University of Vermont Extension
Department of Plant and Soil Science
CLEANING GARDEN TOOLS
Dr. Leonard Perry, Extension
University of Vermont
Cleaning your garden tools regularly
after use is ideal, but at the least they should be cleaned before
away for winter. Clean tools work more
effectively, so are easier to use, and they last longer.
Keeping blades sharp improves
cutting, which is easier on you and the plants.
Keeping tools used in soil cleaned keeps their edges sharper too,
preventing rust from forming, and removes possible disease-laden
particles. Cleaning tools even more
often when working on infected plants is essential to prevent
disease spread. If pruning diseased limbs from trees, keep a
container of rubbing alcohol, bleach (one part to 9 parts water), or
disinfectant (such as Lysol) handy to dip blades in between pruning
to avoid spreading disease.
For tools such as shovels, hoes and
garden forks that are used in soil, wash them after use with a
of water from the hose. For stubborn
soils such as clay, use a wire-bristle brush or dull implement if
dry tools with a rag. For blades of saws
and pruners that end up with sticky plant sap, such as from
spruces and the like), use some paint thinner to remove the sap
with a rag.
Even after cleaning, the worn metal
can rust, even more so if higher grade steel.
To prevent this, wipe tools or spray with a very light coat of motor
oil. Some dilute this with kerosene, 2
parts oil to one of kerosene. Others
recycle their old oil from mowers for this use. You can wipe the oil
on with an
old rag or paper towel, spray it on with a hand sprayer, or make a
mix of the
soil with sand to push tools into after each use. The latter is
easy, quick, and the sand helps
provide some abrasion to remove soil in the process. The oil breaks
down rapidly in the soil, and
little is used, so you shouldn’t have any negative soil effects.
For hand tools, some use a strong
black tea. Brew up enough in a pan or
kettle to cover the tools, then let them, or blades at least, soak
for a few
hours after the tea is cooled. Rust
should wipe off easily with a rag. If
tools aren’t very dirty or rusty, a balled up handful of wax paper
surfaces may be sufficient—both cleaning and leaving some protective
If tools have gotten severely
rusted, you may need to use rough sandpaper, and even perhaps a wire
brush. For the most rusted, you may need
to use a drill with wire brush attachment.
For the latter in particular, make sure to wear safety glasses. Then
make sure to wipe and coat with oil.
Sharpen tools too, at least at the
end of the season. Best is to sharpen them regularly as used during
season. This is more important if tools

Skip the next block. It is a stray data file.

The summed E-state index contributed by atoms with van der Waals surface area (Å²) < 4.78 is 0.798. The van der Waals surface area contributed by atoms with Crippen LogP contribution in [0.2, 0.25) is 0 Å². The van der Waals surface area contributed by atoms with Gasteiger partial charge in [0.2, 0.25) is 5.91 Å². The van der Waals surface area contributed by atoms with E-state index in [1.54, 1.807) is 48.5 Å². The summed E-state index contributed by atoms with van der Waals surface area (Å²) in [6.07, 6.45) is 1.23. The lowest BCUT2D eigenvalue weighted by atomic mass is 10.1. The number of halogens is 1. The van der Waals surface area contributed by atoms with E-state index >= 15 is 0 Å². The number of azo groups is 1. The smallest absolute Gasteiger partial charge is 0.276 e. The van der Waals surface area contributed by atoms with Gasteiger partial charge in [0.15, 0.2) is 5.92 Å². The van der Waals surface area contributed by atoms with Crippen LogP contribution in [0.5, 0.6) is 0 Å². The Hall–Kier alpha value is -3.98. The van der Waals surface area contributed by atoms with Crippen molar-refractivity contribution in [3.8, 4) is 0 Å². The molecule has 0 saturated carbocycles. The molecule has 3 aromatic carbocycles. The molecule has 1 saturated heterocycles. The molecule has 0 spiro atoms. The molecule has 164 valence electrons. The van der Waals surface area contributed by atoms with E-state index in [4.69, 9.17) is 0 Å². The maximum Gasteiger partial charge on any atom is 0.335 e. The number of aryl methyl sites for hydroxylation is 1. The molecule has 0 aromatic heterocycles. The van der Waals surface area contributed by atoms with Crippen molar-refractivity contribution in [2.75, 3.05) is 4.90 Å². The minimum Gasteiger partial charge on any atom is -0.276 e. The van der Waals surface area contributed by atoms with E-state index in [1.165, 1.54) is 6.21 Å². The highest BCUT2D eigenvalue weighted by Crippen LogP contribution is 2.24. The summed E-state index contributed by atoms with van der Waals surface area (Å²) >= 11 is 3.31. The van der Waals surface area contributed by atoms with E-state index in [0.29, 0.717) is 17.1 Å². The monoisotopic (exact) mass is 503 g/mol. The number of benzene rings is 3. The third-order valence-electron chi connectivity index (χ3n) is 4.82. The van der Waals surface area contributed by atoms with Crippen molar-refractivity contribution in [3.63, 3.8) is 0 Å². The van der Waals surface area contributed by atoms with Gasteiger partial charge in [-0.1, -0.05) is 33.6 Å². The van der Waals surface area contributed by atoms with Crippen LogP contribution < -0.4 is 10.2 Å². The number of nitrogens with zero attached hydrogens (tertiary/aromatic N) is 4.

have rusted. For dull large tools such
as shovels, axes, and spades, you can use a hand file available from
or home stores. If very dull, you may
need a high speed grinding stone or drill attachment. As with
cleaning, make sure to wear eye
protection if using a high-speed grinder.
If using a grinder made for this
purpose, as some do with lawn mower blades, it is easy to get
away. If the metal heats up too much it
can lose its “temper”, meaning it won’t hold an edge well again. If
grinding, keep the metal from heating by
dipping in cold water. It should remain
cool to the touch. Improper sharpening
of mower blades can make them out of balance, which can harm the
mower motor as
it turns at high speeds.
For finer tools such as pruners and
loppers, an oil stone or honing stone is what many gardeners use. I
spend a bit more for a good quality
handfile, such as with cut diamond or carbon surface, to make the
job go much
better and more quickly.
Whatever sharpener you use, follow
any directions so they work properly. If
using a stone, slide the blade along the stone in one direction,
repeatedly until sharper. If using a file, such as
“mill file” from a hardware store, get one with a handle so you can
more easily. Draw the cutting teeth of
the blade along the edge of the tool in one direction. Keep the
file at an angle to the edge of the
tool surface you’re sharpening.
So how sharp is enough? Anything of course helps. Tools such as
shovels and hoes don’t need to
be as sharp, and pruners should be more sharp.
You can feel the sharpness with fingers (be
careful if sharp knives or pruners), or just look at the “bevel” and
angle. The bevel is the sharpened edge,
the angle is between the two edges or bevels.
Duller tools have a shorter edge or bevel, and generally wider
angle—perhaps 30 degrees between the sides or bevels. Sharper tools
have a longer bevel, and more
narrow angle between each side—perhaps 15 degrees or so.
Many tools now have plastic handles,
but if you have one with wood, treat it as well for longest life.
Rub wooden handles with a rag, slightly
moistened with linseed oil or other wood protection oil product.
Once tools are cleaned and sharpened,
store them properly in a closet, garage, or shed out of the
weather. Keeping them off the floor helps prevent any
moisture and rust, and dulling. I like
to hang mine by the handles. If straight
handles, I hang upside down with ten-penny nails used to hold the
tool itself. When buying new tools consider stainless steel
ones, if available, that are easier to keep clean.